Friday, August 29, 2014

The Sloop John B. Goes Home

For decades, I only thought of “Sloop John B.” as a Beach Boys song.  The 1966 Beach Boys track was the earliest one that I knew about, and I also knew that the song was on their acclaimed album Pet Sounds.  So, I thought that “Sloop John B.” was written by Brian Wilson.  Only recently did I discover that the tune — which is known by a variety of titles — is a traditional song from the Bahamas and was first committed to record more than 30 years before the Pet Sounds track.  My new knowledge of the song’s older identity made me want to look into some its older versions, some of which have lyrics in the Bahamian patois. 

According to Wikipedia, the song — known alternately as “Sloop John B.,” “John B. Sails,” “The Wreck of the John B.,” or “I Want to Go Home” — was first published under the title “The John B. Sails” as a transcription by Richard Le Gallienne in the December 1916 issue of Harper’s Monthly Magazine.  It was later included in Carl Sandburg’s folk-song collection The American Songbag (1927).  The tune was first recorded as “John B. Sail” by the American blues guitarist Arthur “Blind” Blake in 1930.  Here are a few other recordings:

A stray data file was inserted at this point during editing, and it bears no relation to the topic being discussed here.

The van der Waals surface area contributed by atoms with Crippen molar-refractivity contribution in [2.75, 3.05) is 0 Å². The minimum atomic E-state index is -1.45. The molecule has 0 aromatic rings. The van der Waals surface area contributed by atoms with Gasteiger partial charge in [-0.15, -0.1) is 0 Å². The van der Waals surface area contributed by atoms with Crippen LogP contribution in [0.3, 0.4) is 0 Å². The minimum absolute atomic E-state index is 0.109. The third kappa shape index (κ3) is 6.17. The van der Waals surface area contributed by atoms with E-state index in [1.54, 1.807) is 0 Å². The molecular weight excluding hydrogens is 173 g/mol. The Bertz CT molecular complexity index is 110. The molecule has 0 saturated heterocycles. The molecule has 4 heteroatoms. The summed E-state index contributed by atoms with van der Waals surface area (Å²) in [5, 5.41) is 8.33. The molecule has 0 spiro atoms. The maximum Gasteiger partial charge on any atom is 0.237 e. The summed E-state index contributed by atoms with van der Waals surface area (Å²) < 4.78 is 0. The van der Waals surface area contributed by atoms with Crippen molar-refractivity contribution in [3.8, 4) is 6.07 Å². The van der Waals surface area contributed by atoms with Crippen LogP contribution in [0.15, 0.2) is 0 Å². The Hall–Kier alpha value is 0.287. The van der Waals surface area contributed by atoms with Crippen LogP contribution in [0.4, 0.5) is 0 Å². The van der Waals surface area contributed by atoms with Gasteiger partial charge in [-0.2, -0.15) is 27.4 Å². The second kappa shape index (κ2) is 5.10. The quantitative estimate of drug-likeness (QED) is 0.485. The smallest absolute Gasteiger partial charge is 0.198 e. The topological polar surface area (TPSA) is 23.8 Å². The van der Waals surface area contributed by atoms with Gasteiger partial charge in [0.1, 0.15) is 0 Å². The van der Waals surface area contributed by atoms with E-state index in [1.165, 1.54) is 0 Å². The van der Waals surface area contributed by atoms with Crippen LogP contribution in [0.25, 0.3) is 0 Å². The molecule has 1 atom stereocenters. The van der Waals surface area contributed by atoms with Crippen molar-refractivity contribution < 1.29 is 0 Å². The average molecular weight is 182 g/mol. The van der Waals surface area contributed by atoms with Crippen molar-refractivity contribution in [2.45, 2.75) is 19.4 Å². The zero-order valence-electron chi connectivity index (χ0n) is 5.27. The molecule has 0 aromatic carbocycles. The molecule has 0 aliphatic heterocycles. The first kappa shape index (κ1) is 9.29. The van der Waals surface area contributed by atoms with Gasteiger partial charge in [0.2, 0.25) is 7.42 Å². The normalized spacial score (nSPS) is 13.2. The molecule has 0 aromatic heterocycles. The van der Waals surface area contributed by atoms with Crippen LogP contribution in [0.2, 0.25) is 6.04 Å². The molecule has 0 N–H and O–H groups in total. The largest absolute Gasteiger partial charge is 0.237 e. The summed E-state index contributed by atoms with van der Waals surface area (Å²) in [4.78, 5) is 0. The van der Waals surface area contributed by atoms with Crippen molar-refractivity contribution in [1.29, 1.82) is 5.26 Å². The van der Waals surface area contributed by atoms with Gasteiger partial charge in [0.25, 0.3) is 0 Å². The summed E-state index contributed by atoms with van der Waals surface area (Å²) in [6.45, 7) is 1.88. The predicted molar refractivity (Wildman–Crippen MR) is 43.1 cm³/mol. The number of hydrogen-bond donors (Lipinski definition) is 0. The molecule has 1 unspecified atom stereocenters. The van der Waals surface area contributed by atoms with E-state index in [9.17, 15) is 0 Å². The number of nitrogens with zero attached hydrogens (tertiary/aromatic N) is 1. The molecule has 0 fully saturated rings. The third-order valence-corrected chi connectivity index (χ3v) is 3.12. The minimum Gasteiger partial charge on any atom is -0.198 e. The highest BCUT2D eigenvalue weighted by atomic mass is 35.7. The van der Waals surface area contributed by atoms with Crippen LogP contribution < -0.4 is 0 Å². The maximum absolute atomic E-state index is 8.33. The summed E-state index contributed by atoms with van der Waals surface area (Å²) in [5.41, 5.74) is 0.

In 1935, American field collector Alan Lomax recorded the Bahamas’ Cleveland Simmons Group singing the song under the title “Histe Up the John B.’s Sails”:

The version that first spread awareness of the song to a wide American audience was the Weavers’ “Wreck of the John B.” (1950):

Bahamian calypso artist Blake Alphonso Higgs sings “John B. Sails” (1952):

The tune’s most popular iteration up to that time was the Kingston Trio’s “Sloop John B.” (1958):

This was followed by Johnny Cash’s “I Want to Go Home” (1959):

Pop singer Jimmie Rodgers made arguably the first rock & roll adaptation with “Wreck of the John B.” (1960):

Lonnie Donegan’s skiffle version, “I Wanna Go Home (Wreck of the John B.)” (1961):

As Wikipedia says, Beach Boys member Al Jardine, a folk music fan, was impressed with the version sung by the Kingston Trio and persuaded Brian Wilson to adapt the song for the group.  After some chord modifying and lyric changes, the Beach Boys came up with the song’s best-known rendition, “Sloop John B.” (1966):

No comments: